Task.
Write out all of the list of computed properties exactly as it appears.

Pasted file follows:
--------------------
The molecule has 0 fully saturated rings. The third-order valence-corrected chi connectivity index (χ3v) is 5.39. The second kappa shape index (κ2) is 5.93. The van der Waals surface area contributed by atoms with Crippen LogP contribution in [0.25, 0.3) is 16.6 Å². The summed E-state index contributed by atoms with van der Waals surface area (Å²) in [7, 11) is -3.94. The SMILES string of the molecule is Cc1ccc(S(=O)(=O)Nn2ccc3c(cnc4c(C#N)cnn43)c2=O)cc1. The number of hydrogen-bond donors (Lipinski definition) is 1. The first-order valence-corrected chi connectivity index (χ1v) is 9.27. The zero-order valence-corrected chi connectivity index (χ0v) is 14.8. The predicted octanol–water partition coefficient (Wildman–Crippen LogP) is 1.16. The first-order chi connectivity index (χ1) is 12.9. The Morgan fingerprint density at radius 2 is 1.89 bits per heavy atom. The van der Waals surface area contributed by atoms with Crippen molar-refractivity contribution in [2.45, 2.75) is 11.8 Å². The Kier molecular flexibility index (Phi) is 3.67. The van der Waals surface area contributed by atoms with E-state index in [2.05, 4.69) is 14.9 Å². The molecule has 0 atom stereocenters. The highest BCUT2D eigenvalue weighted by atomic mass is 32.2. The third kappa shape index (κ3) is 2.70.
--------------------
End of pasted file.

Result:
The molecule has 0 fully saturated rings. The third-order valence-corrected chi connectivity index (χ3v) is 5.39. The second kappa shape index (κ2) is 5.93. The van der Waals surface area contributed by atoms with Crippen LogP contribution in [0.25, 0.3) is 16.6 Å². The summed E-state index contributed by atoms with van der Waals surface area (Å²) in [7, 11) is -3.94. The SMILES string of the molecule is Cc1ccc(S(=O)(=O)Nn2ccc3c(cnc4c(C#N)cnn43)c2=O)cc1. The number of hydrogen-bond donors (Lipinski definition) is 1. The first-order valence-corrected chi connectivity index (χ1v) is 9.27. The zero-order valence-corrected chi connectivity index (χ0v) is 14.8. The predicted octanol–water partition coefficient (Wildman–Crippen LogP) is 1.16. The first-order chi connectivity index (χ1) is 12.9. The Morgan fingerprint density at radius 2 is 1.89 bits per heavy atom. The van der Waals surface area contributed by atoms with Crippen molar-refractivity contribution in [2.45, 2.75) is 11.8 Å². The Kier molecular flexibility index (Phi) is 3.67. The van der Waals surface area contributed by atoms with E-state index in [2.05, 4.69) is 14.9 Å². The molecule has 0 atom stereocenters. The highest BCUT2D eigenvalue weighted by atomic mass is 32.2. The third kappa shape index (κ3) is 2.70.